This Roundtable session will include three- 20-minute focus discussions on lessons learned, development and growing with the movement, and organizational culture of wellness and self-care. With more than 50 combined years of experience, Joe Powell and Joey Supina have served the recovery community and each have differing experiences serving communities and the recovery population. This session will provide a platform for seasoned and new executive directors to gain perspective on the past, present, and future of RCO stewardship; share in meaningful discussions, and engage in shared collaborative learning.
Does your organization currently use RDP? Are you interested in learning more about RDP? If you've answered yes to either of these questions, we'd like to invite you to this roundtable discussion. We'll cover best practices and how to make sense of your data.
Our work is being challenged by the dual threats of the pandemic and the recession. While many funders are stepping up during this crisis, others are no longer able to support your mission because of a change in their financial situation. This session will focus on how to think about raising the resources your organization needs in these economically uncertain times. Looking at trends from the 2008 Great Recession, you will come away with a better understanding of what to expect in charitable giving in the months to come, some suggestions on how to mitigate the drop in giving, and tangible next steps to weather this storm.
In this session, our presenters share with you two perspectives and approaches of Harm Reduction - Street Outreach and in a Shelter Setting.
Claudia Delfin will present on street outreach with people who use substances in a border community. From people experiencing homelessness to people who work in the sex industry, our presenter will share her experience and some basic skills when working in a diverse and vibrant Latinx community.
Adan Dominguez will present on Project Punto de Partida is an innovative harm reduction project that has attained success with hundreds of persons served monthly through a combination of services offered which include outreach, peer recovery coaching, resource network and brokering, MAT support, and neighborhood engagement in a trauma-informed shelter setting.
The use of tobacco products among people in or seeking recovery from substance use disorders (SUD) is significantly greater than the general population. The Substance Abuse and Mental Health Services Administration reports that adults with SUD account for more than 18% of all cigarettes smoked in the United States. (1) For persons entering SUD treatment smoking estimates as high as 97% have been reported. (2) One research report in Nicotine & Tobacco Research concluded:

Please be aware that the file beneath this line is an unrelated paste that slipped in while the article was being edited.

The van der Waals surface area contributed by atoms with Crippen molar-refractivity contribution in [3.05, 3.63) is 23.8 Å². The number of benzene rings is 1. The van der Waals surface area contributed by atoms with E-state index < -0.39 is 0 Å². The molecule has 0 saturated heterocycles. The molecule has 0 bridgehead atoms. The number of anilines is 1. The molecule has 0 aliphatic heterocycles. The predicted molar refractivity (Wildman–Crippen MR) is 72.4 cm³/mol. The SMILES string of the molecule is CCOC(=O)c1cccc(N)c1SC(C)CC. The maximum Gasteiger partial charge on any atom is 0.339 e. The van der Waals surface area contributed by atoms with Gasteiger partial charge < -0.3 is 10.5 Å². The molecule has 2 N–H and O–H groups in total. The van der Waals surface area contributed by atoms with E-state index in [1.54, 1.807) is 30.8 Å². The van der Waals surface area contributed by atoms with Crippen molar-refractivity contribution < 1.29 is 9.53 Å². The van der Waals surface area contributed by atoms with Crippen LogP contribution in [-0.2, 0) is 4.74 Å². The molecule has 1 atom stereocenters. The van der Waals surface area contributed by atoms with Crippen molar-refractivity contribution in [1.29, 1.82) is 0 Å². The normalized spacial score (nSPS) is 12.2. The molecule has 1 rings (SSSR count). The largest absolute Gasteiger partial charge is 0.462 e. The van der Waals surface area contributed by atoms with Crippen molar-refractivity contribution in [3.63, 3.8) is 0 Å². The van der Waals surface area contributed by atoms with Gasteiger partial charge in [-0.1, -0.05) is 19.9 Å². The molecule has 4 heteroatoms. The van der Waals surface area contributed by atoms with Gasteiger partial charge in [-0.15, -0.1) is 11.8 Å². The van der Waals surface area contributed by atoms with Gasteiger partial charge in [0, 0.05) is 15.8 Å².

The very high smoking rates reported in addiction treatment samples warrant significant, organized, and systemic response from addiction treatment systems, from agencies that fund and regulate those systems, and from agencies concerned with tobacco control. (3)
Despite very high rates of morbidity and mortality linked to smoking in this population, efforts by treatment providers, recovery support workers and funders to respond have been largely ineffectual. While the majority of private and publicly-funded recovery programs maintain a nominal “smoke free” environment, provisions are often made to accommodate a participants' tobacco addiction offsite or in specially-designated areas. Those treatment programs that do incorporate tobacco as an addiction to-be-addressed almost universally adopt the total abstinence model adapted from traditional 12-step recovery practices. This workshop will provide recent research findings supporting the need for treatment and recovery programs to aggressively address tobacco addiction among client populations, as well as a model program that is successfully adding tobacco addiction components such as medication and tobacco harm reduction strategies to their traditional service portfolio. Results of focus groups held at a recovery community center in California will be shared.
According to the United States Census Bureau, nearly 1 in 5 Americans have a disability. Approximately 19% of the population experiences some form of functional limitation requiring assistance and accommodation. The spectrum of disability includes obvious conditions such as blindness, deafness, spinal cord injury, and developmental conditions. Another category known as “hidden” disabilities includes less obvious limitations such as traumatic brain injury, substance use disorder, and chronic pain.
The range of alcohol and other drug problems varies across disability categories, but for each group, the incidence is equal to or greater than the general population. For that reason, developing treatment and recovery support services that are accessible to all people with functional limitations is important, and the focus of this workshop.
Responding to the need to improve access to care for people with disabilities (PWD) the Substance Abuse and Mental Health Services Administration tasked its Bringing Recovery Support Services to Scale Technical Assistance Center (BRSS TACS) with developing disability-specific TIP Sheets to guide treatment and recovery programs. These TIP Sheets were previewed at the 2017 CA SUD Conference at which input into their development was provided by workshop participants. The TIP Sheets are now complete and have been rolled out through a Recovery Live webinar.
Participants in this workshop will receive links to all five Tip sheets and a thorough orientation to how each can help to create more accessible services.
Although focused on PWD these adaptations to services improve quality and accessibility for all populations and ultimately improve the continuum of care the includes recovery support services.